Was there anyone that did that to you?

Therapy. (laughs)

 What has teaching taught you?

You become very clear about what you do know and what you don’t know, which is very important.

Did your podcast teach you that you can do other things?

It taught me that you have the time to do what you want to do. You make it. You choose to spend the time that you have doing what you want to do.

It also made me ask myself: do you want to spend time making things or watching other people make things? Sometimes you do the second too, because you get inspired.

What does inspire you?

Travelling. I didn’t like to travel when I was younger, then I travelled for business. Now I mostly travel for events like these. (Power of Storytelling). I love meeting people from other cultures, experiencing things. I’m also inspired by music, theatre. I love theatre, I love live performances (music or theatre) I love watching people make things right in front of myself.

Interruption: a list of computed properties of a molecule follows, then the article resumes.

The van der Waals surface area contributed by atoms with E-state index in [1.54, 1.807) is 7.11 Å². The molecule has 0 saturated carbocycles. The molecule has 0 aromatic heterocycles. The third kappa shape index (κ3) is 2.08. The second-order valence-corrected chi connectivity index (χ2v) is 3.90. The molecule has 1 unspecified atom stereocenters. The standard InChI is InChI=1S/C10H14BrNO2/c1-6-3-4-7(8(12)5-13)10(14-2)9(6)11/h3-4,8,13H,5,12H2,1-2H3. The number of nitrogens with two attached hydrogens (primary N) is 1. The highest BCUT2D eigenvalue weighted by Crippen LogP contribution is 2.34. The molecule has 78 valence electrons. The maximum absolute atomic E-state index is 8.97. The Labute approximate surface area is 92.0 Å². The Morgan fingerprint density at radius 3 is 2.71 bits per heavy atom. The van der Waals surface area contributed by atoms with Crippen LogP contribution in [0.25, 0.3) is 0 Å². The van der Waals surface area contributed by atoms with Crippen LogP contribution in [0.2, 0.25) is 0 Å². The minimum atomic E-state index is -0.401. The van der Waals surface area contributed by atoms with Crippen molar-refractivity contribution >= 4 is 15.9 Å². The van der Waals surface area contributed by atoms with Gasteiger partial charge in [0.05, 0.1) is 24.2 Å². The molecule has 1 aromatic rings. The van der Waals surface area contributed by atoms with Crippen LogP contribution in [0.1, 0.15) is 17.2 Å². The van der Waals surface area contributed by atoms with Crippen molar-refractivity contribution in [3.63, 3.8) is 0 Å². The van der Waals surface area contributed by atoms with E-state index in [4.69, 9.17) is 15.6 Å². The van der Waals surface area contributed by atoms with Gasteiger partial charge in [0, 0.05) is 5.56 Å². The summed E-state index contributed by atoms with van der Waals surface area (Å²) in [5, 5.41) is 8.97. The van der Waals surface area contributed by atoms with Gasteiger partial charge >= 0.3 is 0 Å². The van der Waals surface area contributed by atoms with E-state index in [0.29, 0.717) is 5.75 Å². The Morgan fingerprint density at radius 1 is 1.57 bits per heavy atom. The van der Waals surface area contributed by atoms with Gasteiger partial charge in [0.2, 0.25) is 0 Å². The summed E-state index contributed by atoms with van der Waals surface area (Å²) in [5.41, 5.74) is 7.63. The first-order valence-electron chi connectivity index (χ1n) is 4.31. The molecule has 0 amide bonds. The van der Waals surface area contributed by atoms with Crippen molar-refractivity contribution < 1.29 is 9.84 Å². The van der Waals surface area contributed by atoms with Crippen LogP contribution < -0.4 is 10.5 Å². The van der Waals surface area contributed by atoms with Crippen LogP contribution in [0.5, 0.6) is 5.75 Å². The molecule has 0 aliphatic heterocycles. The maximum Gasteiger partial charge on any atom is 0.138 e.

Was there a certain time in your career when you said ‘I’m self-sufficient now’?

Not exactly. Security would be a better word for it. But security is what you don’t have, which no amount of money can give you. The feeling that you’re okay, that you can take care of yourself.

Did you reach that point?

I’m close. I know where the worry comes from. But you always have to try to choose a path that not only provides security but also creativity.

Thank you for saying that you can “choose the creative path, not necessarily the secure or safe one”, and for pointing out that one does not exclude the other. As you’ve completely rebooted your life when you were 29, do you have any advice on this?

Try not to live in the future.